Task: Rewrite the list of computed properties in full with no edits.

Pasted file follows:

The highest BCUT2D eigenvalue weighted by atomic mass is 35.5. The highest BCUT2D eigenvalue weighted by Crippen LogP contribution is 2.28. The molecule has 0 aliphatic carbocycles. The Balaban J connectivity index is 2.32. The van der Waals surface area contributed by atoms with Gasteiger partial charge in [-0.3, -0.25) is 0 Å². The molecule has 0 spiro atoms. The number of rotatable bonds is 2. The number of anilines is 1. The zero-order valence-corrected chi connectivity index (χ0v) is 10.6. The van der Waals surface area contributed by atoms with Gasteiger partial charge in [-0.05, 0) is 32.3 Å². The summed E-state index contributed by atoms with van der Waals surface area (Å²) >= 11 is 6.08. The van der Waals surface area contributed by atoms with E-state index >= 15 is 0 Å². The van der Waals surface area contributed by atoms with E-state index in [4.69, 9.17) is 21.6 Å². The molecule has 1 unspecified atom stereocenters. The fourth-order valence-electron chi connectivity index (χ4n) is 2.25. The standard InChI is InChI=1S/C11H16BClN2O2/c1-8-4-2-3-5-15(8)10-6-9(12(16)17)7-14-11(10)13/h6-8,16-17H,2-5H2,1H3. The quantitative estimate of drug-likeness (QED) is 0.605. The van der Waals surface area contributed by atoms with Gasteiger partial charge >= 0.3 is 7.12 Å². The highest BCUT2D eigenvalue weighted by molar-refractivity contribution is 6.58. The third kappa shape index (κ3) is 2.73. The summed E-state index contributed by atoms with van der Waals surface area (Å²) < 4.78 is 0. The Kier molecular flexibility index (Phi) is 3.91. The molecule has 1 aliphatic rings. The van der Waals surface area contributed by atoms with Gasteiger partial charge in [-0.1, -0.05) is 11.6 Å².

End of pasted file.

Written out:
The highest BCUT2D eigenvalue weighted by atomic mass is 35.5. The highest BCUT2D eigenvalue weighted by Crippen LogP contribution is 2.28. The molecule has 0 aliphatic carbocycles. The Balaban J connectivity index is 2.32. The van der Waals surface area contributed by atoms with Gasteiger partial charge in [-0.3, -0.25) is 0 Å². The molecule has 0 spiro atoms. The number of rotatable bonds is 2. The number of anilines is 1. The zero-order valence-corrected chi connectivity index (χ0v) is 10.6. The van der Waals surface area contributed by atoms with Gasteiger partial charge in [-0.05, 0) is 32.3 Å². The summed E-state index contributed by atoms with van der Waals surface area (Å²) >= 11 is 6.08. The van der Waals surface area contributed by atoms with E-state index >= 15 is 0 Å². The van der Waals surface area contributed by atoms with E-state index in [4.69, 9.17) is 21.6 Å². The molecule has 1 unspecified atom stereocenters. The fourth-order valence-electron chi connectivity index (χ4n) is 2.25. The standard InChI is InChI=1S/C11H16BClN2O2/c1-8-4-2-3-5-15(8)10-6-9(12(16)17)7-14-11(10)13/h6-8,16-17H,2-5H2,1H3. The quantitative estimate of drug-likeness (QED) is 0.605. The van der Waals surface area contributed by atoms with Gasteiger partial charge >= 0.3 is 7.12 Å². The highest BCUT2D eigenvalue weighted by molar-refractivity contribution is 6.58. The third kappa shape index (κ3) is 2.73. The summed E-state index contributed by atoms with van der Waals surface area (Å²) < 4.78 is 0. The Kier molecular flexibility index (Phi) is 3.91. The molecule has 1 aliphatic rings. The van der Waals surface area contributed by atoms with Gasteiger partial charge in [-0.1, -0.05) is 11.6 Å².